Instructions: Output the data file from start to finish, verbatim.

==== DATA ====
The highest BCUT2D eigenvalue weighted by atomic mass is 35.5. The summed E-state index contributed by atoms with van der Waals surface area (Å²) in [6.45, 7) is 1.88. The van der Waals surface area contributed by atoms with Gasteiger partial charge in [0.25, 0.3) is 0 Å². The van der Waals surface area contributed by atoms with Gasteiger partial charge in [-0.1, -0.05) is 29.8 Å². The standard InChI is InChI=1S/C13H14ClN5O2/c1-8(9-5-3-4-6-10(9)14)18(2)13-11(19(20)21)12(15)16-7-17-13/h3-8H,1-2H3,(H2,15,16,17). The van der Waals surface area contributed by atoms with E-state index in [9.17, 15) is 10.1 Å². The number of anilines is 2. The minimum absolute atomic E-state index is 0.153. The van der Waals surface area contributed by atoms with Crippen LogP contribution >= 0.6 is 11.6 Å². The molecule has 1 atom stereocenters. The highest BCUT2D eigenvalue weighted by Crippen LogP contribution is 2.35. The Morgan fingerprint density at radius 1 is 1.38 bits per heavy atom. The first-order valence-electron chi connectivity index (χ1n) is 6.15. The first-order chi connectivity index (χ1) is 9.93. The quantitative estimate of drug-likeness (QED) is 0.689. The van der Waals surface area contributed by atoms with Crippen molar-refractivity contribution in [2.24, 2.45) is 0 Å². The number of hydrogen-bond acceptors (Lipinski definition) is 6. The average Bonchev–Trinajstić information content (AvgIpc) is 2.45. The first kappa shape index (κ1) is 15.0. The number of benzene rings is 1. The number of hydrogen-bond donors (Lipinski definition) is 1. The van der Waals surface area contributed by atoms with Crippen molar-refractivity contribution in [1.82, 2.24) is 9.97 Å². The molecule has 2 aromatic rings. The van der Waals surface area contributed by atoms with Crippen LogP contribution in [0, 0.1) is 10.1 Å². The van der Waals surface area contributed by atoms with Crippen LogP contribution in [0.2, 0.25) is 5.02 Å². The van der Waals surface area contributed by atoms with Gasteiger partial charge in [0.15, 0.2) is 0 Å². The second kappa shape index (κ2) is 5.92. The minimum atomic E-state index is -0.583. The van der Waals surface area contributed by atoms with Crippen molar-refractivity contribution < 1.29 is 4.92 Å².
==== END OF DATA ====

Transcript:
The highest BCUT2D eigenvalue weighted by atomic mass is 35.5. The summed E-state index contributed by atoms with van der Waals surface area (Å²) in [6.45, 7) is 1.88. The van der Waals surface area contributed by atoms with Gasteiger partial charge in [0.25, 0.3) is 0 Å². The van der Waals surface area contributed by atoms with Gasteiger partial charge in [-0.1, -0.05) is 29.8 Å². The standard InChI is InChI=1S/C13H14ClN5O2/c1-8(9-5-3-4-6-10(9)14)18(2)13-11(19(20)21)12(15)16-7-17-13/h3-8H,1-2H3,(H2,15,16,17). The van der Waals surface area contributed by atoms with E-state index in [9.17, 15) is 10.1 Å². The number of anilines is 2. The minimum absolute atomic E-state index is 0.153. The van der Waals surface area contributed by atoms with Crippen LogP contribution >= 0.6 is 11.6 Å². The molecule has 1 atom stereocenters. The highest BCUT2D eigenvalue weighted by Crippen LogP contribution is 2.35. The Morgan fingerprint density at radius 1 is 1.38 bits per heavy atom. The first-order valence-electron chi connectivity index (χ1n) is 6.15. The first-order chi connectivity index (χ1) is 9.93. The quantitative estimate of drug-likeness (QED) is 0.689. The van der Waals surface area contributed by atoms with Crippen molar-refractivity contribution in [2.24, 2.45) is 0 Å². The number of hydrogen-bond acceptors (Lipinski definition) is 6. The average Bonchev–Trinajstić information content (AvgIpc) is 2.45. The first kappa shape index (κ1) is 15.0. The number of benzene rings is 1. The number of hydrogen-bond donors (Lipinski definition) is 1. The van der Waals surface area contributed by atoms with Crippen molar-refractivity contribution in [1.82, 2.24) is 9.97 Å². The molecule has 2 aromatic rings. The van der Waals surface area contributed by atoms with Crippen LogP contribution in [0, 0.1) is 10.1 Å². The van der Waals surface area contributed by atoms with Crippen LogP contribution in [0.2, 0.25) is 5.02 Å². The van der Waals surface area contributed by atoms with Gasteiger partial charge in [0.15, 0.2) is 0 Å². The second kappa shape index (κ2) is 5.92. The minimum atomic E-state index is -0.583. The van der Waals surface area contributed by atoms with Crippen molar-refractivity contribution < 1.29 is 4.92 Å².